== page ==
It was partly the friendship that Zeisberger struck up with Pennsylvanian John Knisley on one of his hunting trips that resulted in Knisley's return to establish and design the nearby town of New Philadelphia in 1804 which became the county seat of the newly formed Tuscarawas County. Charles H Knisely offers these interesting details on the "" New Philadelphia web site:

John Knisely happened to choose the site of New Philadelphia as a result of his fondness for hunting. In the autumn of 1803, he with his son Samuel, went on a deer hunting trip into the Ohio Country. Crossing the Ohio River, just above where Steubenville is now located, they followed an Indian trail to the Moravian Mission Village of Schoenbrunn, which had been established in 1772 by David Zeisberger. John Knisely and his son, stayed at Schoenbrunn for a few days, and were very successful in hunting deer. John Knisely and David Zeisberger became good friends at this time, and this friendship lasted until Zeisberger's death in 1818.

John Knisely was greatly impressed by the natural resources, the beautiful plains, the fertile river bottomlands, and the fine stand of oak timber in the Tuscarawas River Valley. He also noticed that
Schoenbrunn Schoolhouse 1772 Marker image. Click for full size.
Photographed By Mike Wintermantel, March 15, 2015
4. Schoenbrunn Schoolhouse 1772 Marker
Marker has been moved across the driveway.
a big plateau in the bend of the river, with numerous smaller valleys centering there, would make a beautiful site for a town and perhaps, as he hoped, a great city. According to Zeisberger's Diary, the son, Samuel Knisely, remained at the Schoenbrunn Mission during the winter of 1803-1804, while John Knisely returned home to Bedford County to begin his project to found his city.

On his return home, John Knisely sold his possessions for $16,000.00 and made preparations to move his family, consisting of his wife, six sons and four daughters. Early in the spring of 1804, he started on the trip west with several teams, loaded with articles that would be most needed, such as farm implements, seeds to start their first crops, and other necessary household items. John Knisely also persuaded 33 pioneers to accompany him. They formed the nucleus of the new town. In 1804, Ohio was almost a complete wilderness, with the exception of Marietta, Cincinnati, the Moravian Missions and a few other small clearings in Eastern Ohio.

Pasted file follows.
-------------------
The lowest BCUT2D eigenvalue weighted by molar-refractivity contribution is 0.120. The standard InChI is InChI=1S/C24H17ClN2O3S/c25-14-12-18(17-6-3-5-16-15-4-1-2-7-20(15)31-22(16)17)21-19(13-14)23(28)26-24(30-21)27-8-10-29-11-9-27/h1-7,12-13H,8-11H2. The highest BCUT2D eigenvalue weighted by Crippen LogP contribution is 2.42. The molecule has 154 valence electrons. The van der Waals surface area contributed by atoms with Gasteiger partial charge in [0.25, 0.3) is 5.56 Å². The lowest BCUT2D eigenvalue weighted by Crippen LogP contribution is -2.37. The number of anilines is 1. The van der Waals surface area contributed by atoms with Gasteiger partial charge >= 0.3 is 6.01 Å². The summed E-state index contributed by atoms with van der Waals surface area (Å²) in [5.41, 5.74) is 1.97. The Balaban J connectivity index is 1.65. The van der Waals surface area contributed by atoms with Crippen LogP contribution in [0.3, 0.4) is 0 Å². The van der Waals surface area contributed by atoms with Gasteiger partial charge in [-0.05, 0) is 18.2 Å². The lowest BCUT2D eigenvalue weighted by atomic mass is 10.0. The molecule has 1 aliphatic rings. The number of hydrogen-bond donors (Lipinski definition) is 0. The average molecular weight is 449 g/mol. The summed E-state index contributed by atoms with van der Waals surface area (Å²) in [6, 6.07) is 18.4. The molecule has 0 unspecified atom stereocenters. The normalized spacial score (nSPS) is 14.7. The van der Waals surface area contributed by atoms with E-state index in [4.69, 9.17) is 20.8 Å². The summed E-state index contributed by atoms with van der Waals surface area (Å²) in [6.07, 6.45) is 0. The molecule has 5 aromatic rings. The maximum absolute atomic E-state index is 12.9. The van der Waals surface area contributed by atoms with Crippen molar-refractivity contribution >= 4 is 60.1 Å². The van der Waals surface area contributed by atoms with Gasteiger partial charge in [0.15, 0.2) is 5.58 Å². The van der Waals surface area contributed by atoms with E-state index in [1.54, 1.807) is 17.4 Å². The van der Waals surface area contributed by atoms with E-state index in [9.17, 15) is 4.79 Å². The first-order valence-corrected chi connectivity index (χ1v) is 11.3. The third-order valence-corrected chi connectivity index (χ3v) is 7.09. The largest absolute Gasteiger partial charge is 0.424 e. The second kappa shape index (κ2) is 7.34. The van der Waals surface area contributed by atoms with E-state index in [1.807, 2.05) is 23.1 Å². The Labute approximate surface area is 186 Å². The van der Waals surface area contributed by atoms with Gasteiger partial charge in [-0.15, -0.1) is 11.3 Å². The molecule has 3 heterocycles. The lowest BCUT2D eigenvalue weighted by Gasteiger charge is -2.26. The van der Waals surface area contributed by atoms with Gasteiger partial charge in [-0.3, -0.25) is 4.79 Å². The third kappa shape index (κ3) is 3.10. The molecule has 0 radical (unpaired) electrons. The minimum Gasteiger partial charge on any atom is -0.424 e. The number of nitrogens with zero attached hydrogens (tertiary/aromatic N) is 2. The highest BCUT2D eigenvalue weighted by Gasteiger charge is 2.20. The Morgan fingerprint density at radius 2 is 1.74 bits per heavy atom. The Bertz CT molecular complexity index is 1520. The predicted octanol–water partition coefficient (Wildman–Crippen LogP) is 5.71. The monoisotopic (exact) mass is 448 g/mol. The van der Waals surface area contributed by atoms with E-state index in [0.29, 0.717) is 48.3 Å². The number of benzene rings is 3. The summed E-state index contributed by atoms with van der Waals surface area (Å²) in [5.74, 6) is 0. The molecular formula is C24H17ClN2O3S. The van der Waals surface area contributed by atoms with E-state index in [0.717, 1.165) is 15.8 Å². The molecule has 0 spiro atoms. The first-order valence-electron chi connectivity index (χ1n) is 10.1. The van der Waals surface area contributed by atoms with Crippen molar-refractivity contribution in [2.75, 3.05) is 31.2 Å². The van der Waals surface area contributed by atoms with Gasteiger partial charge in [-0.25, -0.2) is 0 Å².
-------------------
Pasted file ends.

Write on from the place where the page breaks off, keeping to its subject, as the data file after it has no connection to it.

On October 23, 1804, John Knisely met John Heckewelder at Gnadenhutten. Mr. Heckewelder, in addition to his missionary work, acted as agent for land proprietors in the East. In his capacity as land agent, he held the power of attorney for Godfrey Haga, a Philadelphia merchant who owned thousands of acres in this area. Under this power, John Heckewelder
Schoenbrunn Site image. Click for full size.
Photographed By Larry Wilson, September 27, 2007
5. Schoenbrunn Site
sold John Knisely a plot of 3,554 acres for the sum of $5,454.33 which embraces most of the present city of New Philadelphia, Ohio.

John Knisely, as a result of his meeting with both David Zeisberger and John Heckewelder, became a firm friend of the Moravian Missions. Zeisberger reveals in his diary, that during the War of 1812, the feelings of the early settlers were very much aroused against the Indians, including the Christian Indians. John Knisely stood by the missionaries and prevented any mob action that threatened the missions. He remained a loyal friend of the mission until 1818, when Zeisberger died and the last Moravian Mission Station at Goshen was abandoned.

Today the site is maintained as the Schoenbrunn Village State Memorial. This is a living history museum with many activities in the reconstructed village such as the annual Schoenbrunn Village Fair

The highlight is the powerful drama, written by Pulitzer prize-winning playwright Paul Green. Performed at the nearby Schoenbrunn Amphitheater, "It is an unforgettable experience that brings to life the Ohio frontier during the Revolutionary War. Performed in the same hills from which this story is born, Trumpet is a thrilling and
Schoenbrunn Site Grounds image. Click for full size.
Photographed By Larry Wilson
6. Schoenbrunn Site Grounds
passionate story of a peaceful people's influence on the war and the tragic events that encircled the founding of Ohio's first settlement, Schoenbrunn."

The site is CLOSED from November through May.
Related markers. Click here for a list of markers that are related to this marker.
Credits. This page was last revised on September 28, 2017. It was originally submitted on April 24, 2014, by Larry Wilson of Wareham, Massachusetts. This page has been viewed 663 times since then and 31 times this year. Photos:   1, 2, 3. submitted on April 24, 2014, by Larry Wilson of Wareham, Massachusetts.   4. submitted on March 16, 2015, by Mike Wintermantel of Pittsburgh, Pennsylvania.   5, 6. submitted on April 24, 2014, by Larry Wilson of Wareham, Massachusetts. • Bill Pfingsten was the editor who published this page.

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May. 25, 2024